Measure for Measure

This is a production fascinated by the psychological dissection of individual souls, but without much concern for the real-world consequences of its protagonists’ moral and marital manoeuvres.

‘There is so great a fever on goodness that the dissolution of it must cure it’. Well quite. Act V of Michael Attenborough’s Measure for Measure at the Almeida presents the unedifying spectacle of a ruling class so rapt in the contemplation of its own emotional angst that the state may go merrily to wrack for all that any of them cares. This is a production fascinated by the psychological dissection of individual souls, but without much concern for the real-world consequences of its protagonists’ moral and marital manoeuvres.

Shakespeare’s sleaze-infested Vienna isn’t much in evidence either, despite a promising start, with dance music thumping insistently through the walls of Duke Vincentio’s swanky office (discreetly adorned with images of impeccably classical sexual violence). Trevor Cooper’s unrepentant bruiser of a Pompey radiates enough deceptively genial crookedness to lead a whole city into sin. But his claim that the prison is full of his old punters resounds hollowly, with only a sad (short) parade of girls wrapped in blankets to testify to the success of Angelo’s hard-line ethical crusade.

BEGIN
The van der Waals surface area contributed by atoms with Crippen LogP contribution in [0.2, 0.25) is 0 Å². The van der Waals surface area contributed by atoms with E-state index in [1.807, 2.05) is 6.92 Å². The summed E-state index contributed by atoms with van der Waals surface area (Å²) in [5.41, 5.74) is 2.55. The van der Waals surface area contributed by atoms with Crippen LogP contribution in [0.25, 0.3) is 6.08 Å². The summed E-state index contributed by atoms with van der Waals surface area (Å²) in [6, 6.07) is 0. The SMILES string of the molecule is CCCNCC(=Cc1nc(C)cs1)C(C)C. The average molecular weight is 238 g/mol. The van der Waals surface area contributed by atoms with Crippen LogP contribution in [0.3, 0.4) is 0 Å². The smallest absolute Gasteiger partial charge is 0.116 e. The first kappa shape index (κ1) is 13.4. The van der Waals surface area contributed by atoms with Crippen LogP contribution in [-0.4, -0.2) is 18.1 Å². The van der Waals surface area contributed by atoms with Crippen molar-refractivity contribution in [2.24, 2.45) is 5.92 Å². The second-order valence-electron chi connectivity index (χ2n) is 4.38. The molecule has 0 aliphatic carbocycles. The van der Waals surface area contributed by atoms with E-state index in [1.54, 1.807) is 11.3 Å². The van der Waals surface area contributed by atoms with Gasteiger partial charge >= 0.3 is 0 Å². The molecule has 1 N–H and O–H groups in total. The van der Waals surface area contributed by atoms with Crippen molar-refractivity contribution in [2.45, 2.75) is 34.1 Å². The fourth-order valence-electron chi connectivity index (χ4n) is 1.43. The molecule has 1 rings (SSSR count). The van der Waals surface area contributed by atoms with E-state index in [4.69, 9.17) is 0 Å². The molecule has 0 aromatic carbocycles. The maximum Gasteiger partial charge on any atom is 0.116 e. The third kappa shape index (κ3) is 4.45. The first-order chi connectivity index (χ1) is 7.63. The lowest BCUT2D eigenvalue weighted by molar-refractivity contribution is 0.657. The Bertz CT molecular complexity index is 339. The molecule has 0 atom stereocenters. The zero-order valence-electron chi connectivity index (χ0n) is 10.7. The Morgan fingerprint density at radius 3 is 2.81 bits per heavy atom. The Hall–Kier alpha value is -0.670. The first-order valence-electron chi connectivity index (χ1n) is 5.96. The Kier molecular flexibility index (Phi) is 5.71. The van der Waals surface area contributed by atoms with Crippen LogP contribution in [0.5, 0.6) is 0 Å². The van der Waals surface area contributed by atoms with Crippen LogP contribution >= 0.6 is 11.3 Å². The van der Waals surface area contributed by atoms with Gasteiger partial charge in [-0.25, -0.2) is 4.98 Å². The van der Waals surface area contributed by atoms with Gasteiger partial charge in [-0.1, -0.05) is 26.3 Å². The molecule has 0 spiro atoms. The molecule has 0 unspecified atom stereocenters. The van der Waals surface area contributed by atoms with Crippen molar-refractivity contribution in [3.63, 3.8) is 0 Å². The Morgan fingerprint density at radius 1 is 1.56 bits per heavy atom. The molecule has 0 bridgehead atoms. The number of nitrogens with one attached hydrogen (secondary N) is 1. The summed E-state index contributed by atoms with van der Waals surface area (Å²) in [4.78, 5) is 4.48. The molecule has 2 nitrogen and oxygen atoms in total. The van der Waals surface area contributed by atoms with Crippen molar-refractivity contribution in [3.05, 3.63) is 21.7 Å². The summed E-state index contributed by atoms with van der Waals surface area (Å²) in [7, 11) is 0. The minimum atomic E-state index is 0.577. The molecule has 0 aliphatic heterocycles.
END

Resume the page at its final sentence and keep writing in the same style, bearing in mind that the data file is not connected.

Within these limits, there’s some fine and intelligent acting on display. Rory Kinnear contrives to make Angelo perversely loveable in his flustered, fumbling attempt at a seduction. Anna Maxwell Martin, by contrast, doesn’t hesitate to let us see the self-righteous fury that fuels Isabella’s principled resistance to his sexual advances. Trying to untangle the ensuing complications, Ben Miles’ Duke is a compelling (and occasionally infuriating) portrait of liberal decency bedevilled by self-doubt; a good man failing to negotiate an accommodation between other people’s destructive certainties.

Making the case for tolerance, Lloyd Hutchinson as Lucio is a smooth-talking swaggerer, unprincipled, unheroic and eminently disarming, ducking niftily round corners to elude the unwelcome attentions of the law. And David Annen’s Provost is a beacon of battered integrity – painstaking, exhausted and doggedly humane.

With a company so gifted, it’s a shame that its members never quite cohere into a united dramatic ensemble. And once we’re in among the twists and turns of one of Shakespeare’s more tortuous final acts, the drama’s main players gaze at one another like strangers. Mutely uncomprehending, mutually accusing, they’re each wrapped-up in their own private martyrdom. And the resulting stalemate denies the audience any shred of optimism or comfort.


Victoria Lloyd (Marianna), David Annen (Provost), Rory Kinnear (Angelo), Ben Miles (Vincentio) in Measure for Measure. Almeida Theatre. Photo: Keith Pattison .


Anna Maxwell Martin (Isabella) and Rory Kinnear (Angelo) in Measure for Measure. Almeida Theatre. Photo: Keith Pattison.


Ben Miles as Vincentio. Measure for Measure, Almeida Theatre. Photo: Keith Pattison.

Comments

6 comments. Add your own »